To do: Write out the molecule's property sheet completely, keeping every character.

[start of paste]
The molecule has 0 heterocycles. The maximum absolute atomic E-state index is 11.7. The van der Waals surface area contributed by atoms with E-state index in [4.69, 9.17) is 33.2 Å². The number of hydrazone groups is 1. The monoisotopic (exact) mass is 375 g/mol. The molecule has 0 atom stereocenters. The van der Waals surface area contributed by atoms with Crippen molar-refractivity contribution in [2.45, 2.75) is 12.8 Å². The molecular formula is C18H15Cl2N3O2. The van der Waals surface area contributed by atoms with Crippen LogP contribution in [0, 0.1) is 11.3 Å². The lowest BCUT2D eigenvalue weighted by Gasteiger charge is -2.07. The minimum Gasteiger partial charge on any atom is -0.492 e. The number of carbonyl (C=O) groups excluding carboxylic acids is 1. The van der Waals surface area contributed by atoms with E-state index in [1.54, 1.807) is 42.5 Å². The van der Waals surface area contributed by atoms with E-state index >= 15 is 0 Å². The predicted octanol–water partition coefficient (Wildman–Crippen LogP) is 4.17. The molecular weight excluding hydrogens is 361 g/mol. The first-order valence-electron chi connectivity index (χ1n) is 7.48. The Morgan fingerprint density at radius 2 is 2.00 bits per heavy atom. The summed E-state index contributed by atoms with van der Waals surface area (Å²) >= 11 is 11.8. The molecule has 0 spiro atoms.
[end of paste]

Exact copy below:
The molecule has 0 heterocycles. The maximum absolute atomic E-state index is 11.7. The van der Waals surface area contributed by atoms with E-state index in [4.69, 9.17) is 33.2 Å². The number of hydrazone groups is 1. The monoisotopic (exact) mass is 375 g/mol. The molecule has 0 atom stereocenters. The van der Waals surface area contributed by atoms with Crippen molar-refractivity contribution in [2.45, 2.75) is 12.8 Å². The molecular formula is C18H15Cl2N3O2. The van der Waals surface area contributed by atoms with Crippen LogP contribution in [0, 0.1) is 11.3 Å². The lowest BCUT2D eigenvalue weighted by Gasteiger charge is -2.07. The minimum Gasteiger partial charge on any atom is -0.492 e. The number of carbonyl (C=O) groups excluding carboxylic acids is 1. The van der Waals surface area contributed by atoms with E-state index in [1.54, 1.807) is 42.5 Å². The van der Waals surface area contributed by atoms with E-state index >= 15 is 0 Å². The predicted octanol–water partition coefficient (Wildman–Crippen LogP) is 4.17. The molecular weight excluding hydrogens is 361 g/mol. The first-order valence-electron chi connectivity index (χ1n) is 7.48. The Morgan fingerprint density at radius 2 is 2.00 bits per heavy atom. The summed E-state index contributed by atoms with van der Waals surface area (Å²) >= 11 is 11.8. The molecule has 0 spiro atoms.